Pretty winery, pretty wines

By Celia Strong

Just so you know, the name of our winery this week actually translates to “pretty winery.” It’s nice to think about, and, of course, tasting the wines is nice to think about too. We’re in Argentina this week. For three wines — a Cabernet Sauvignon, a Chardonnay and a Malbec. (We can’t do Argentina without doing a Malbec.) But, as you’ll see, all three are really good and different from others we’ve tried.

As more and more wines become available from this country, more styles of more grapes become available. When you think about it, the expanding availability of any region’s or country’s wines opens all kinds of doors for those of us willing to explore them (that means taste and drink). Lucky us!

The Arizu family is responsible for our wines this week. In 1901, Leoncio Arizu founded Bodega Luigi Bosca. Currently, the third and fourth generations are managing the winery. This makes them one of the few in Argentina that is still owned and operated by the founding family. This long record makes Luigi Bosca a paradigm in Argentina’s wine industry. Closely tied to their land and their vines, they have worked for more than 110 years to make wines that are true expressions of Argentina and their grape varieties. (It seems that most wineries and winemakers follow this direction also, but few are as true to their sources as this bodega.) Four generations have concentrated on global expansion, a reputation based on expertise passed down from one generation to the next, sustained quality in all their wines and the perpetual search for excellence through innovation and state-of-the-art technology. In the world of super premium Argentine wines, Bodega Luigi Bosca is a leader. In particular, in the last 15 years, they have offered wines that express the essence of Mendoza terroir and people and traditions. Every day for this family is a blend of their past and their future, always changing and always moving forward.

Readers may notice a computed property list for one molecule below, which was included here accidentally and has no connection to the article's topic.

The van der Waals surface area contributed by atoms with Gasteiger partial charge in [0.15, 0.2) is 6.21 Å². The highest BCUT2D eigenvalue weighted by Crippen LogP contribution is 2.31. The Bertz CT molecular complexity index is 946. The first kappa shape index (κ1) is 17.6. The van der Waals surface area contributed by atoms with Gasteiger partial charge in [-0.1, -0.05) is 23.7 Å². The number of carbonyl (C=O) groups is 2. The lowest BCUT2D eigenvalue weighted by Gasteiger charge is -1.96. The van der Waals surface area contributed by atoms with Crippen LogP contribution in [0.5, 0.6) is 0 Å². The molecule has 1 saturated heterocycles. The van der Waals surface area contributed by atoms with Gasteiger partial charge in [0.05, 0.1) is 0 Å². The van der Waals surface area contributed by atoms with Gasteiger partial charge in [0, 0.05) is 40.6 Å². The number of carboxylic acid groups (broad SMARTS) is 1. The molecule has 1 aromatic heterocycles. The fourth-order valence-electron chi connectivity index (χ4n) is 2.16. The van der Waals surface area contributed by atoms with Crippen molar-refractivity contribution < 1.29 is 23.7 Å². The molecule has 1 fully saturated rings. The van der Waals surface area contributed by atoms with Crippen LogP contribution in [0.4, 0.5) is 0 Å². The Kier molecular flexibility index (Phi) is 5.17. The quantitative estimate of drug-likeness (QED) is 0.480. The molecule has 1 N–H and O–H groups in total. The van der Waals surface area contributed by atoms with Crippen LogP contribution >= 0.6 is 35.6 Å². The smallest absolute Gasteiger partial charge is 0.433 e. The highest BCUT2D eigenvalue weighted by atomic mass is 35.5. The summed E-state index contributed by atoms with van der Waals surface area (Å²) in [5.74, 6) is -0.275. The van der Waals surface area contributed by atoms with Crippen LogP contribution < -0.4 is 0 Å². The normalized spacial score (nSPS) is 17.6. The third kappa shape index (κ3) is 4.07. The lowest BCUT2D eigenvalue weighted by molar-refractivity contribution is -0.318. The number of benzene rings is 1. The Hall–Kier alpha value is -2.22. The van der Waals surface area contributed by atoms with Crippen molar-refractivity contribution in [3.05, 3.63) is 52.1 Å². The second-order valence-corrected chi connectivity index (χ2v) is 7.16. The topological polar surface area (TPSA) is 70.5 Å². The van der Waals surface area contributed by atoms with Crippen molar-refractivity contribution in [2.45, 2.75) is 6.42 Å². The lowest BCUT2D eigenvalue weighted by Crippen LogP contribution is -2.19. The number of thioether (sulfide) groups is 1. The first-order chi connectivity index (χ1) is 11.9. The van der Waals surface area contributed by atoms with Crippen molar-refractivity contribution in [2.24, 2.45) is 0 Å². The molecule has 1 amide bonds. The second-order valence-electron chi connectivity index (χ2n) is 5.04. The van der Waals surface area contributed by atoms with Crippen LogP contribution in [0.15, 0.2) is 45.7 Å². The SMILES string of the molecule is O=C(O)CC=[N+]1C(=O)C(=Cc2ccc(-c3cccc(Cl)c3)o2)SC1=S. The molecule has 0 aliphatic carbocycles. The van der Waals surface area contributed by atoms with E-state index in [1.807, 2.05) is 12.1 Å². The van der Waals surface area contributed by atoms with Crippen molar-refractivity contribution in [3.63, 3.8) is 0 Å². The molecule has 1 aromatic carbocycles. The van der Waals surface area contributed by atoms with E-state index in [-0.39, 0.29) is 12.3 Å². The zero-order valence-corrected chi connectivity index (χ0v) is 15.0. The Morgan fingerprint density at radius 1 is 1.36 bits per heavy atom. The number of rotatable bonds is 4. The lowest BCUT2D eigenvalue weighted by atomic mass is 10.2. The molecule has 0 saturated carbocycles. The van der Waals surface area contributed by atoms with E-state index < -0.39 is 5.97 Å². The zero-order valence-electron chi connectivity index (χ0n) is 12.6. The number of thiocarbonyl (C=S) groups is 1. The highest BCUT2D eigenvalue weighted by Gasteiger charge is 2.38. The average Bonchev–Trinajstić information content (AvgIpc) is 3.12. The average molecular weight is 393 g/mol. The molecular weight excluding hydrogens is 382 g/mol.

In the region of Mendoza, Luigi Bosca owns seven wine farms. “Finca” is a Spanish word that means property, estate or farm. Or, more loosely, it can mean winery. One of these seven is La Linda. And what does “la linda” mean in Spanish?  The pretty one. So our wines this week, labeled Finca La Linda, come from the pretty winery. The climate at Finca La Linda is similar to that of the other six farms. Chilly evenings in the spring, warm days and cool nights during the summer, early frosts in the fall and harsh winters make for a particular micro-climate, well suited to wine grape growing.

The Vistalba Valley, where La Linda is located, has soil with alluvial deposits of white and red clay and fairly steep slopes which give the vines excellent drainage. You might remember, way back at some point, we talked about organic growing in our country’s vineyards. At Luigi Bosca,  the biodynamics of lunar cycles are used for some versions of some grapes, like Malbec. Planting when the moon is waning helps to strengthen a vine’s roots. And harvesting when the moon is waxing yields better fruit. And, vines never grow alone in a vineyard at this bodega. Olive trees and chestnut trees keep them company. Finca La Linda is located at about 1,000 meters elevation. Some experts claim this land was once covered by sea water.  (Yikes, a really high tide!)